We don’t think much about it, but most of us have one: A citizenship. We are being born as Indian, Dutch, Bulgarian, Chinese, or some other nationality. But why do we have citizenships and what rights do they bring with them?
Our first guest in 2018 is Dimitry Kochenov. Dimitry holds a professorship in EU Constitutional Law at the University of Groningen and recently published his new book “EU Citizenship and Federalism: The Role of Rights” (Cambridge, 2017). He also consults national governments and acts as an expert for leading law firms. His biggest project, made possible through support by Henley & Partners, is the Quality of Nationality Index.
This episode is mostly standing on its own. If you haven’t listened to our other episodes yet, consider listening to our first: What is Law. We might refer to certain concepts of European Union law which we haven’t yet covered in this podcast. But don’t worry: You will understand the content anyways.
Dimitry and I talk about
what it means to be a citizen,
why citizenships exist and how to gain them,
what rights you get by holding one,
how racism and sexism play a role in nationality law,
why the European Union created its own,
bus travel and how it connects to everything,
what Dimitry and his fellow scholars think should happen to improve citizenship law in the EU but also in national systems, and
European lawyers tend to have a hard time with United States Law at first. Too different are “both” systems, it seems. But is the Anglo-American legal order really that different?
The fifth main episode of Maastricht Law Talk leaves the European continent for a while: It covers the United States legal system. From a federal judge being able to block the president’s executive orders to the harmonisation process of law.
Larry Catá Backer is Professor of Law and International Affairs at Penn State University. He is an expert on corporate, enterprise, and constitutional law and is currently working on his new book on an “Introduction to U.S. Law”. You can find his work and latest research on his website Backer in Law or on his blog Law at the End of the Day.
There are 196 countries in the world, which equals at least 196 constitution-like instruments. But what is meant by “constitution”? Must it be written, or does custom suffice?
Episode 3 of Maastricht Law Talk is all about state organisation. Some countries have presidents, some a Prime Minister, and some even both. What is the difference between sovereignty based on the Crown or e.g. based on a nation itself?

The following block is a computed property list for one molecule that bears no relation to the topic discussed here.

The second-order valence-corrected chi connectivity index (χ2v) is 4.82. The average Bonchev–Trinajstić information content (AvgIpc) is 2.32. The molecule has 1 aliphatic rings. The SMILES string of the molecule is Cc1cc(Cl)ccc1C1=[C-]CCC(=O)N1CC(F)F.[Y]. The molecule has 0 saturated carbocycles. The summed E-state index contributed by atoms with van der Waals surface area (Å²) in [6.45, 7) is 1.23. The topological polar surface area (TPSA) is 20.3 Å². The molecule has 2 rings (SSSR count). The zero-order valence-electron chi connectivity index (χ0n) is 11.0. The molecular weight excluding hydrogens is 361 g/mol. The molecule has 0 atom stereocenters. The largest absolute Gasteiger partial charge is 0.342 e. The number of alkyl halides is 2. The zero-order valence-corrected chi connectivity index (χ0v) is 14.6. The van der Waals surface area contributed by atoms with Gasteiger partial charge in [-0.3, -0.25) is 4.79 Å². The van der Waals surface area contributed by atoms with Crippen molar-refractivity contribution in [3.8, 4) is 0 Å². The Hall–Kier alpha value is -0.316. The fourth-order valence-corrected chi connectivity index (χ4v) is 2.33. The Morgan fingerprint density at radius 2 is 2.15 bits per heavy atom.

Aalt Willem Heringa is Full Professor of (Comparative) Constitutional and Administrative Law at Maastricht University and the head of its public law department as well as the Montesquieu Institute. He has worked with the Harvard Law School and University of Edinburgh on several occasions. His PhD on “Sociale Grondrechten”, which would nowadays translate into economical constitutional rights, was defended in Leiden where he studied Dutch law. In 2013 he also published a book co-authored with Hetty Geursen “China in blogs en tekeningen” (China in blogs and drawings). As promised in the episode, you can find it here.
Aalt Willem and I talk about
monarchies in the European Union and what is left thereof,
why we need constitutions,
the concept of sovereignty,
democracies and autocracies,
the difference between a federation and a unitary state,
Punishing people for breaking the law seems self-evident to most. But why do we punish? Why is the state allowed to inflict harm on others?
This month’s episode of Maastricht Law Talk deals with the theories and philosophies behind criminal law. It features everything from the emergence of criminal law through tribal law, to the development of common modern ideas during the Enlightenment, and the current state of criminal law and criminal procedure as influenced by recent events creating new policing policies.
Jeroen ten Voorde is Associate Professor of Criminal Law and Criminal Procedure at Leiden University and Professor of Philosophy of Criminal Law at the University College Groningen. He is also a judge substitute at the North-Holland court and an advisor to the Dutch Ministry of Justice on honour-related crimes.